(i) No person who has served as a state officer or employee shall within a period of two years after the termination of such service or employment appear or practice before such state agency or receive compensation for any services rendered by such former officer or employee on behalf of any person, firm, corporation, or association in relation to any case, proceeding or application or other matter before such agency.

(ii) No person who has served as a state officer or employee shall after the termination of such service or employment appear, practice, communicate or otherwise render services before any state agency or receive compensation for any such services rendered by such former officer or employee on behalf of any person, firm, corporation or other entity in relation to any case, proceeding, application or transaction with respect to which such person was directly concerned and in which he or she personally participated during the period of his or her service or employment, or which was under his or her active consideration.

Subparagraph (i), known as the "two year bar," prohibits former State officers and employees from appearing, practicing or rendering services for compensation in relation to any case, proceeding, application or other matter before their former agency for two years following their separation from State service.

Subparagraph (ii), the "lifetime bar," prohibits a former State employee from appearing, practicing, communicating or otherwise rendering services in relation to any case, proceeding, application or transaction with respect to which the former employee was directly concerned and in which he or she personally participated or which was under his or her active consideration while in State service.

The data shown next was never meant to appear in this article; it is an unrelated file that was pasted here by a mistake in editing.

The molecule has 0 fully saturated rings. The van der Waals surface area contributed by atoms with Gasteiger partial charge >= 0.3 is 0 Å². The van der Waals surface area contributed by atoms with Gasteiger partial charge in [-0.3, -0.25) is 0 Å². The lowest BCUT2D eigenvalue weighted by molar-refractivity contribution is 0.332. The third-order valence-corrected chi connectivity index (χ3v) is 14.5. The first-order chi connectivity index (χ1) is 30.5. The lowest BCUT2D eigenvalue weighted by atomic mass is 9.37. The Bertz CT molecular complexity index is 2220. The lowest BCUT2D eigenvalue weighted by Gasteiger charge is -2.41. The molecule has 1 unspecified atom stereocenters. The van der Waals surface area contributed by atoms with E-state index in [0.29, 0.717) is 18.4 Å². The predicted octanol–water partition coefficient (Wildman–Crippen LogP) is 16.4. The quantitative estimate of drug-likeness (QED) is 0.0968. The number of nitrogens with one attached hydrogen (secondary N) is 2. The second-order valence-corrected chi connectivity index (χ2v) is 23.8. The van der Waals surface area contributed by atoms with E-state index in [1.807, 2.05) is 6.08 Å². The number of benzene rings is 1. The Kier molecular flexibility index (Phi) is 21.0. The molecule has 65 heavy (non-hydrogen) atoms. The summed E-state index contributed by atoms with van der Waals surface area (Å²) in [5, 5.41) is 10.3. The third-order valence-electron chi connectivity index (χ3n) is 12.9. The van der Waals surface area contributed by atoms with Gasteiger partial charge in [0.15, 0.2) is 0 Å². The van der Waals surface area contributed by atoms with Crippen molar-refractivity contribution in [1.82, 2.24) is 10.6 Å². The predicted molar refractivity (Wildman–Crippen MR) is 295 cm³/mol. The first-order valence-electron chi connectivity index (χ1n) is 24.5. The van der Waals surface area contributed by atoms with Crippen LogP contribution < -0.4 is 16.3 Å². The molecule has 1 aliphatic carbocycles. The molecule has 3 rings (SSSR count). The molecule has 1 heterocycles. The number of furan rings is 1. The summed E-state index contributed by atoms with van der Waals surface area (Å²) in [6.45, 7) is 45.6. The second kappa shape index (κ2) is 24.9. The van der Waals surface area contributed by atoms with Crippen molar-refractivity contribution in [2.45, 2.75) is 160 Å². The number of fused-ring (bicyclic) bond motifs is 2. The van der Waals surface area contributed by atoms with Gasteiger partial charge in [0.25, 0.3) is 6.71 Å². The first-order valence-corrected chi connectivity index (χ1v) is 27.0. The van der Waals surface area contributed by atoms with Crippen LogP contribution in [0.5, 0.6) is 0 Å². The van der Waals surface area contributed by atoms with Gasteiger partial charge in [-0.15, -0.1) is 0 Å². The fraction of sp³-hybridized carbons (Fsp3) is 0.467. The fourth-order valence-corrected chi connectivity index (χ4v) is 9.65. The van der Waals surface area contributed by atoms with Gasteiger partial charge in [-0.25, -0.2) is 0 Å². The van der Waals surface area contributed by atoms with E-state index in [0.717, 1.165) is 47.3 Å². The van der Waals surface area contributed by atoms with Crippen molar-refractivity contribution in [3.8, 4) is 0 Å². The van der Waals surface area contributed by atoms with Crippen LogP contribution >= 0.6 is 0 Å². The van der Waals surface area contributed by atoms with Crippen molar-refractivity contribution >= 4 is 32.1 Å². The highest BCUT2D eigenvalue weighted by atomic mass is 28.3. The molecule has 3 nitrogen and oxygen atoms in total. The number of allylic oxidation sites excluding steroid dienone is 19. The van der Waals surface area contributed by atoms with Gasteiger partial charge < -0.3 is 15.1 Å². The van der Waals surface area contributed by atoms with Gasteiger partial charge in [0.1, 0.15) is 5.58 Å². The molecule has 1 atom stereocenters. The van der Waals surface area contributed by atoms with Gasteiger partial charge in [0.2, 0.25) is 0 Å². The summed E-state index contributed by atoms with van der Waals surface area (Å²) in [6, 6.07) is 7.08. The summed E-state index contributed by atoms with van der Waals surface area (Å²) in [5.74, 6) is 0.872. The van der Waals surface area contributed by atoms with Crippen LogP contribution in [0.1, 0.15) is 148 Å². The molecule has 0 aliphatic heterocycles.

Paragraph (e) of §73(8), known as the government-to-government exception, provides as follows:

This subdivision shall not apply to any appearance, practice, communication or rendition of services before any state agency, or either house of the legislature, or to the receipt of compensation for any such services, rendered by a former state officer or employee . . . which is made while carrying out official duties as an elected official or employee of a federal, state or local government or one of its agencies.

This exception exempts a former State employee from the two year and lifetime bars when carrying out official duties as an elected official or an employee of a government or one of its agencies.

Discussion